Most people, when they hear the name Mae West, think of old Hollywood movies and a brassy bottle blonde delivering comic double entendres in a studied drawl. In fact, there was a lot more to Mae than innocently smutty remarks (although she made those into a cinematic art form – most famously replying to the comment “Goodness, what beautiful diamonds!” with a knowing “Goodness had nothing to do with it” in the 1932 movie Night After Night).
A woman way ahead of her time, she was a multi-talented performer and a very successful and highly controversial playwright – her first play (entitled, with admirable brevity and decades before Madonna, simply Sex) led to her arrest and brief imprisonment during the highly moralistic 1920s. Beginning her career in vaudeville, she became a smash hit on Broadway for both her acting and her plays before moving to Hollywood in the early 1930s, where she became a huge success, again for her acting and writing.
Her distinctive and naughty style attracted the attention of the censors, and her early Hollywood performances were apparently partly responsible for the creation of the so-called Hays Code, which tied the American film industry into a narrowly defined moral outlook for more than thirty years. It was in order to circumvent this new code that Mae developed her now-famous facility with double entendres, a facility that turned her into an icon and one of Hollywood’s highest paid stars.
(Part 2 of 2)
Note: this was originally intended to be just one post, but it got so ridiculously long that I decided to split it into two for ease of reading (and for the sake of my own sanity!). You can find Part 1 here.
Do you have a ‘guilty pleasure’ – a bad movie that you secretly (or not so secretly!) love?
I was amazed at how many of you admitted to having a guilty thing for cheesy rom-coms and/or bad action movies! I guess, for a lot of people, these kinds of movie represent an opportunity to turn your brain off for a while and just be entertained without having to think about it.
Naturally, it is a good thing when a movie makes you think or provokes debate (I remember coming out of the cinema having an argument with a friend about the ending of Se7en which lasted all the way home), but sometimes you just can’t face stretching your brain, and that’s when your guilty pleasure comes into play…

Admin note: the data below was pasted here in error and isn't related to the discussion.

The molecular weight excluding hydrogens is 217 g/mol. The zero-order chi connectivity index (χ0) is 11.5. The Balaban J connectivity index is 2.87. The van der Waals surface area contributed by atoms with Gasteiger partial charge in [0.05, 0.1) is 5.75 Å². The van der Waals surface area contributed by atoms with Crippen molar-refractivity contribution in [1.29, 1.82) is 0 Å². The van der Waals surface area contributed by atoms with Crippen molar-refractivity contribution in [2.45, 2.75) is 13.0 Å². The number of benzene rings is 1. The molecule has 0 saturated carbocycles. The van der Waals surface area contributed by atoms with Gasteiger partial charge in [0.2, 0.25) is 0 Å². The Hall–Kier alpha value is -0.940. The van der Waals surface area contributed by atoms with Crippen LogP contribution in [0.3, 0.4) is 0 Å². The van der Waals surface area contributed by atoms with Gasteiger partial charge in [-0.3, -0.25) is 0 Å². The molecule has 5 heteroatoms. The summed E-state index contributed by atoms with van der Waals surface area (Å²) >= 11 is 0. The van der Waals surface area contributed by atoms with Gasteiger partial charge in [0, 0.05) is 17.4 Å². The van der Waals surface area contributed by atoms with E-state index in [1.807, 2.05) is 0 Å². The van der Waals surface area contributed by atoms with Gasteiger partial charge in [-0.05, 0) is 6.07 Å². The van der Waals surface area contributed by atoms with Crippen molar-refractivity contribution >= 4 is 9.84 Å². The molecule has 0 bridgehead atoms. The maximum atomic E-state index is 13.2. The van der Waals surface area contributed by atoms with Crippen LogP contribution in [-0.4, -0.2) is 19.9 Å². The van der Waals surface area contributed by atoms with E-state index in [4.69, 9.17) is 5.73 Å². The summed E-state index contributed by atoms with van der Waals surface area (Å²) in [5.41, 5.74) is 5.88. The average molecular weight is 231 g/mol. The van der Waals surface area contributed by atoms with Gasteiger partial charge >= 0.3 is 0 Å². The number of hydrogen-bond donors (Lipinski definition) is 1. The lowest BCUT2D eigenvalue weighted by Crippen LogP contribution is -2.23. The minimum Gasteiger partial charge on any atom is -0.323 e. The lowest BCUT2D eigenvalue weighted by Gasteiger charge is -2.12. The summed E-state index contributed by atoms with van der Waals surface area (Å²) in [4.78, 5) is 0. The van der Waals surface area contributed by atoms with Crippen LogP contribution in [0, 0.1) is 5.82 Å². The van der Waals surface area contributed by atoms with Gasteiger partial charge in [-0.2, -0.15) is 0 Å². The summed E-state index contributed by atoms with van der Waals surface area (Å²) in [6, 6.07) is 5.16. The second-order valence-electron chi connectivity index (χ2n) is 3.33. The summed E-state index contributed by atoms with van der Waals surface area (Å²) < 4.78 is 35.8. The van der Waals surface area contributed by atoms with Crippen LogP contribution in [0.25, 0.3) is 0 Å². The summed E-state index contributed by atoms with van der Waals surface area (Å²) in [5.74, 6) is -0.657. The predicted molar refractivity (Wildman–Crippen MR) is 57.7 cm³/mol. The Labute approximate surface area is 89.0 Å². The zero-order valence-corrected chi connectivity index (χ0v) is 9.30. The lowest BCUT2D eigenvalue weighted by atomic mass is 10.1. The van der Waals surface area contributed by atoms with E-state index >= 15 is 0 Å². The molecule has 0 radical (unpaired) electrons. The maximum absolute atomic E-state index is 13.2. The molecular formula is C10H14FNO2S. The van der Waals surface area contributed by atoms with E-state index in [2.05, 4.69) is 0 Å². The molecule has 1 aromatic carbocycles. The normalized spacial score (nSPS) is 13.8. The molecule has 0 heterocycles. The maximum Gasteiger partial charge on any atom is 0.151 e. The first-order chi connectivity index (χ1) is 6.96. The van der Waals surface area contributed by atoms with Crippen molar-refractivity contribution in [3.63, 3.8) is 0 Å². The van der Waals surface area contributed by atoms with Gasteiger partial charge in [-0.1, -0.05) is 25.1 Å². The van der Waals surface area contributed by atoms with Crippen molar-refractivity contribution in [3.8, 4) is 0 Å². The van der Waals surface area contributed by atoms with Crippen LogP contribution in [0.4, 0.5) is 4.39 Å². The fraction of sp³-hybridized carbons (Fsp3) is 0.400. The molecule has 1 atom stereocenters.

(Part 1 of 2)
Cue Voice-over Man…
“It was a time for movies. It was a time for bad movies. It was a time for really, really bad movies….”
Back in July I asked for your opinions on said really, really bad movies, and you didn’t disappoint me. I seem to have touched a nerve with this one, as your responses started flooding in within minutes of the post going up – and brilliantly vitriolic they all were too!
So here’s a rundown of some of your best answers to my questions, and a few of my own thoughts on the many (and often furious) issues you raised…
How would you define a bad film?
There were some interesting responses to this. I see a bad film as one that doesn’t even try: the type of movie that quite blatantly and unashamedly aims for the money rather than for the joy of creative expression (although there are plenty of movies that do try – and still fail miserably).
*WARNING: POSSIBLE TRIGGERS BELOW*
I was interested to note yesterday that film director Roman Polanski has been arrested in Switzerland. Most reports seem to concur that he has been detained over a thirty-one year old outstanding arrest warrant, connected to the 1978 scandal in which Polanski pleaded guilty to a charge of unlawful sexual intercourse (read: rape) with a 13 year old girl – after which he fled to Europe to escape justice, and eventually became a French citizen.
There has been an awful lot of distinctly male hand-wringing over Polanski’s arrest, with the French culture minister Frederic Mitterrand commenting that he “strongly regrets that a new ordeal is being inflicted on someone who has already experienced so many of them”. In a way, Mitterrand does have a point, but only sort of – Polanski’s life has not been a bed of roses by any stretch of the imagination, but no amount of childhood ordeals excuse his later behaviour in any way, shape or form. There is NEVER any excuse for rape, not even this kind of hellish childhood…
Born in Paris of secular Jewish parents in 1933, the Polanski family moved back to their native Poland in 1936. They were living in the city of Krakow when the Nazis invaded three years later, and were forced into the Krakow Ghetto soon after. Polanski’s father survived the camps, but his mother died in Auschwitz-Birkenau in 1942. Polanksi himself only just survived the war in hiding with Polish Catholic families (which may explain why he was so drawn to the idea of making a film of The Pianist, Wladyslaw Szpilman’s memoir of life in hiding in the Warsaw Ghetto), before moving back to France and subsequently the US.